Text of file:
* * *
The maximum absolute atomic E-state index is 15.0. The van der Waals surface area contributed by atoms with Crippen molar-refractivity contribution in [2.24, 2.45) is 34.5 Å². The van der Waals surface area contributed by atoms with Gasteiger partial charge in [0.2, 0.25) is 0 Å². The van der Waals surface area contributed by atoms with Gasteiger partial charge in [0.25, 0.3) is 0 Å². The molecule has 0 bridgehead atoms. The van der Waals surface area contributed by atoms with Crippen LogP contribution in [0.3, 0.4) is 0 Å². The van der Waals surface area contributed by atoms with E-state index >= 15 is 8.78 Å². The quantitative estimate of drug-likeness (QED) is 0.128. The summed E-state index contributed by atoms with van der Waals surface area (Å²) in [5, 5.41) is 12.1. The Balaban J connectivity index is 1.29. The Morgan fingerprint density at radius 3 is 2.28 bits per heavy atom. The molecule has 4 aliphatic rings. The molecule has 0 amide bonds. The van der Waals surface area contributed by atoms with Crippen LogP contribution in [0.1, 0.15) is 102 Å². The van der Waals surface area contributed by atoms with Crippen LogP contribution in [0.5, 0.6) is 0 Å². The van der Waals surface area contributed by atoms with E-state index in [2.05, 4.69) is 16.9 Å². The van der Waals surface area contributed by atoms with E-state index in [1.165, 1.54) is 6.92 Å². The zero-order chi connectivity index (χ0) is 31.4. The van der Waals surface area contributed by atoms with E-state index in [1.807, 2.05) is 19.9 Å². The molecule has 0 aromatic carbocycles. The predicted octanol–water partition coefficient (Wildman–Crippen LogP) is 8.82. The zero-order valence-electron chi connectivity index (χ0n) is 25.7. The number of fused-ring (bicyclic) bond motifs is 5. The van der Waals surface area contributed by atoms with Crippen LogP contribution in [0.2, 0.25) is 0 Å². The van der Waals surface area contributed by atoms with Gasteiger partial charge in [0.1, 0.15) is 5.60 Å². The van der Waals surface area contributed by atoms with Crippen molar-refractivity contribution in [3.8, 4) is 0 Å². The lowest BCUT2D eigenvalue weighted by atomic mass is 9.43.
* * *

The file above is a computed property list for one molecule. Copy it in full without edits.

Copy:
The maximum absolute atomic E-state index is 15.0. The van der Waals surface area contributed by atoms with Crippen molar-refractivity contribution in [2.24, 2.45) is 34.5 Å². The van der Waals surface area contributed by atoms with Gasteiger partial charge in [0.2, 0.25) is 0 Å². The van der Waals surface area contributed by atoms with Gasteiger partial charge in [0.25, 0.3) is 0 Å². The molecule has 0 bridgehead atoms. The van der Waals surface area contributed by atoms with Crippen LogP contribution in [0.3, 0.4) is 0 Å². The van der Waals surface area contributed by atoms with E-state index >= 15 is 8.78 Å². The quantitative estimate of drug-likeness (QED) is 0.128. The summed E-state index contributed by atoms with van der Waals surface area (Å²) in [5, 5.41) is 12.1. The Balaban J connectivity index is 1.29. The Morgan fingerprint density at radius 3 is 2.28 bits per heavy atom. The molecule has 4 aliphatic rings. The molecule has 0 amide bonds. The van der Waals surface area contributed by atoms with Crippen LogP contribution in [0.1, 0.15) is 102 Å². The van der Waals surface area contributed by atoms with Crippen LogP contribution in [0.5, 0.6) is 0 Å². The van der Waals surface area contributed by atoms with E-state index in [2.05, 4.69) is 16.9 Å². The van der Waals surface area contributed by atoms with E-state index in [1.165, 1.54) is 6.92 Å². The zero-order chi connectivity index (χ0) is 31.4. The van der Waals surface area contributed by atoms with E-state index in [1.807, 2.05) is 19.9 Å². The molecule has 0 aromatic carbocycles. The predicted octanol–water partition coefficient (Wildman–Crippen LogP) is 8.82. The zero-order valence-electron chi connectivity index (χ0n) is 25.7. The number of fused-ring (bicyclic) bond motifs is 5. The van der Waals surface area contributed by atoms with Crippen LogP contribution in [0.2, 0.25) is 0 Å². The van der Waals surface area contributed by atoms with Gasteiger partial charge in [0.1, 0.15) is 5.60 Å². The van der Waals surface area contributed by atoms with Crippen molar-refractivity contribution in [3.8, 4) is 0 Å². The lowest BCUT2D eigenvalue weighted by atomic mass is 9.43.